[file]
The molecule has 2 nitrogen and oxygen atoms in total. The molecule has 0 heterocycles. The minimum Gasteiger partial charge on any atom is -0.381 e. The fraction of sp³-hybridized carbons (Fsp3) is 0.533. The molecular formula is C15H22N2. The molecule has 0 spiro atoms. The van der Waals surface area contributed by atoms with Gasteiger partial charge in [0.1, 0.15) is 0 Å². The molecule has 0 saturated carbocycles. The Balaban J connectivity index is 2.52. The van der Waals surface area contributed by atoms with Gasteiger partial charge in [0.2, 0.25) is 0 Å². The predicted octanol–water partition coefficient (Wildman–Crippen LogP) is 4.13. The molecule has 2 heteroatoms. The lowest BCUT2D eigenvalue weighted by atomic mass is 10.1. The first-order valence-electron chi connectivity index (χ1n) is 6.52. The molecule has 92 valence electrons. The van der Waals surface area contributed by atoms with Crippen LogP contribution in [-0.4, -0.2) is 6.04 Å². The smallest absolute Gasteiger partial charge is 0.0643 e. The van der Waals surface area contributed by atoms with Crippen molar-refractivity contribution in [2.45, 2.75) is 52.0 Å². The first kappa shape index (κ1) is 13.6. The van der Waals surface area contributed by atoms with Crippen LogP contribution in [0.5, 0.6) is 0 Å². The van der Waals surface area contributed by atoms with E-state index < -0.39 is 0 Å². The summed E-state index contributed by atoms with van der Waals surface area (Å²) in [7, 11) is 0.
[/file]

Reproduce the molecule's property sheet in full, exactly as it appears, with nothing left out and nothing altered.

The molecule has 2 nitrogen and oxygen atoms in total. The molecule has 0 heterocycles. The minimum Gasteiger partial charge on any atom is -0.381 e. The fraction of sp³-hybridized carbons (Fsp3) is 0.533. The molecular formula is C15H22N2. The molecule has 0 spiro atoms. The van der Waals surface area contributed by atoms with Gasteiger partial charge in [0.1, 0.15) is 0 Å². The molecule has 0 saturated carbocycles. The Balaban J connectivity index is 2.52. The van der Waals surface area contributed by atoms with Gasteiger partial charge in [0.2, 0.25) is 0 Å². The predicted octanol–water partition coefficient (Wildman–Crippen LogP) is 4.13. The molecule has 2 heteroatoms. The lowest BCUT2D eigenvalue weighted by atomic mass is 10.1. The first-order valence-electron chi connectivity index (χ1n) is 6.52. The molecule has 92 valence electrons. The van der Waals surface area contributed by atoms with Crippen LogP contribution in [-0.4, -0.2) is 6.04 Å². The smallest absolute Gasteiger partial charge is 0.0643 e. The van der Waals surface area contributed by atoms with Crippen molar-refractivity contribution in [2.45, 2.75) is 52.0 Å². The first kappa shape index (κ1) is 13.6. The van der Waals surface area contributed by atoms with Crippen LogP contribution in [0.5, 0.6) is 0 Å². The van der Waals surface area contributed by atoms with E-state index < -0.39 is 0 Å². The summed E-state index contributed by atoms with van der Waals surface area (Å²) in [7, 11) is 0.